Massachusetts Cannabis Expungement Guide

Massachusetts Cannabis Expungement Guide

Discover comprehensive insights into the Massachusetts cannabis expungement process through these detailed and informative Frequently Asked Questions (FAQ).

How did Massachusetts handle expungements for cannabis?

A law passed in 2018 allows judges to expunge cases for offenses that are no longer considered criminal, like possession of 2 ounces or less of marijuana. Moreover, the Massachusetts sealing law allows for the sealing of crimes that are no longer deemed criminal offenses.

  • Under this 2018 law, petitioners can seek expungement relief for past convictions related to marijuana offenses that are no longer considered crimes. This follows the legalization of personal possession of up to one ounce of cannabis in 2016​.
  • The Massachusetts Probation Service reported that as of 2022, less than a fifth of the requests submitted for cannabis-related expungements were approved. Applicants were either deemed ineligible or had their requests refused by the courts​​.
  • As of November 9, 2022, Massachusetts law provides for the expungement of records resulting from marijuana cultivation, possession, and/or distribution​​.

All felonies? Only non-violent?

The law in Massachusetts prohibits the expungement of sexual or violent crimes, along with most offenses committed past the age of 21​.

The eligibility for expungement also depends on the nature of the offense (felony or misdemeanor) and the time elapsed since the completion of the sentence. For a felony, the individual must have completed all parts of their sentence at least 7 years ago, and for a misdemeanor, at least 3 years ago​​.

Were there any crimes related to cannabis that disqualified someone from applying as a social equity applicant?

Criteria for eligibility for a social equity license include coming from an area disproportionately impacted by drug prohibition or having a close family member with multiple cannabis convictions​.​

There are certain criminal convictions that could disqualify individuals from participating in the cannabis industry in Massachusetts:

  • Felony convictions for trafficking crimes, except for convictions solely related to marijuana.
  • Convictions or admissions to sufficient facts for any distribution of a controlled substance to a minor.
  • Felony convictions for crimes of violence against a person or crimes of dishonesty or fraud. ​

Status of Current Social Equity Program:

Massachusetts has implemented two programs:

  • Social Equity Program (Still active)
    • The state has a Social Equity Program (SEP) that provides technical assistance and training to individuals most impacted by the War on Drugs, aiming to create sustainable pathways into the cannabis industry​
    • A social equity cannabis business in Massachusetts is defined as one at least 51% owned by residents who have lived at least a year in a community disproportionately impacted by cannabis prohibition
    • Additional Benefits
      • For those who maintain greater than 50% ownership in the business, the following fee waivers and exclusive license types are also available.
        • Waived application fees (this waiver does not include the costs associated with background checks);
        • Waived seed-to-sale Metrc monthly program fees (this waiver does not include other costs associated with the seed-to-sale tracking system, specifically the fees for plant and package tags);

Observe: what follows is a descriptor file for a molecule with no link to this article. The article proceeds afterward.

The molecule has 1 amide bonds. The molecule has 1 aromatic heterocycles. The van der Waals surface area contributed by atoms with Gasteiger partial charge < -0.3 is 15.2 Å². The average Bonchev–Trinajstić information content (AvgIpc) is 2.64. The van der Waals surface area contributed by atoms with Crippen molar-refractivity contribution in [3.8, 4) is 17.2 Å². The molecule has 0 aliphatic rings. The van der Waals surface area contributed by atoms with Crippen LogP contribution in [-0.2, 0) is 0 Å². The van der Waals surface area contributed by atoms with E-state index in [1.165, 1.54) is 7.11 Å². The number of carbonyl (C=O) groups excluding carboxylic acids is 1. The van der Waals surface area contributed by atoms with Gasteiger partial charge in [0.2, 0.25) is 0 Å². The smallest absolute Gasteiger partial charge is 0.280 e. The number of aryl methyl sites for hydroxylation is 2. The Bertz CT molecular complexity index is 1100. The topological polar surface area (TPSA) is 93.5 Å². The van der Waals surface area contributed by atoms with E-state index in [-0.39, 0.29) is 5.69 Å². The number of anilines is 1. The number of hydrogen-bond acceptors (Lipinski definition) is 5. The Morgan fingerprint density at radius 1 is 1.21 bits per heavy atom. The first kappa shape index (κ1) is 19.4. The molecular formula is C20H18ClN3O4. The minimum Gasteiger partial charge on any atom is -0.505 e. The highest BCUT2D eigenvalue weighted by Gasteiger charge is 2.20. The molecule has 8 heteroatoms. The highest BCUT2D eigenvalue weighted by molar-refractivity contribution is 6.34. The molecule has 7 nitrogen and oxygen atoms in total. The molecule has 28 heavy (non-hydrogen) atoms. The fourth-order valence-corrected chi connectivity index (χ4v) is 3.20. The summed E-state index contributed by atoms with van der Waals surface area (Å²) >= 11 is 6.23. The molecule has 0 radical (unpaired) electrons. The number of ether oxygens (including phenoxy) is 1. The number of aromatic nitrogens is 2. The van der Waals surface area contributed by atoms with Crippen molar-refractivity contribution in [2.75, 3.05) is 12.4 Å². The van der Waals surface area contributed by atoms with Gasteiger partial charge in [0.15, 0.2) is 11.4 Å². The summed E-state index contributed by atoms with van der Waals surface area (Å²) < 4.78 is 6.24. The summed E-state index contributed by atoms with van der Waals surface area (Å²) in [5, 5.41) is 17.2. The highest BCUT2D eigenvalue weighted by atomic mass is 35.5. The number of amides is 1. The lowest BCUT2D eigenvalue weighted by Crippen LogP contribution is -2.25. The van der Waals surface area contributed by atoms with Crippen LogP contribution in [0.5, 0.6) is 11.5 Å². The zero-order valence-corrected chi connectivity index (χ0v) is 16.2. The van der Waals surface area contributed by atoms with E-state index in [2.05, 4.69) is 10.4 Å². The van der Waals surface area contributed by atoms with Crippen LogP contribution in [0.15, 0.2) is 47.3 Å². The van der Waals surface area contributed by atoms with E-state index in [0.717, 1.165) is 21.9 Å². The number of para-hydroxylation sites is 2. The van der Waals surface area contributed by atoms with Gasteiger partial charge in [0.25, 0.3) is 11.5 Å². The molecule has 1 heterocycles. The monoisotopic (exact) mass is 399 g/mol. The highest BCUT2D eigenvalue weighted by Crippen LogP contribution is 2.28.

• Exclusive access to Social Consumption and Delivery License types for up to a minimum of three years, as well as a pre-certification application that offers applicants a preliminary application process that certifies their propensity to run a business of one of these two license types; and
          • Note: Certified Economic Empowerment Priority Applicants (EEAs) are also included in Social Consumption and Delivery Exclusivity; Microbusinesses and Craft Marijuana Cooperatives are also included in Social Consumption Exclusivity.
  • A 50% reduction of annual license fees, regardless of license type.
    • Certified Economic Empowerment Priority Applicant (was active for applicants between 4/1/18 – 4/15/18
      • Qualifications
        • The majority of ownership belongs to people who have lived in Disproportionately Impacted Areas for five of the last 10 years.
        • The majority of ownership has held one or more previous positions where the primary population served was disproportionately impacted, or where primary responsibilities included economic education, resource provision, or empowerment to disproportionately impacted individuals or communities.
        • At least 51% of current employees/subcontractors reside in Disproportionately Impacted Areas, and this will increase to 75% by the first day of business.
        • At least 51% of employees or subcontractors have drug-related CORI but are otherwise legally employable in a cannabis-related enterprise.
        • A majority of the ownership is made up of individuals from Black, African American, Hispanic, or Latino descent.
        • Owners can demonstrate significant past experience in or business practices that promote economic empowerment in Disproportionately Impacted Areas.

How Can Point Seven Group Help?

The team of cannabis consultants and professionals at Point Seven Group have worked extensively in the U.S. and international cannabis markets and are familiar with the unique challenges of the cannabis industry. Follow us on social media to stay up to date with more cannabis industry updates!

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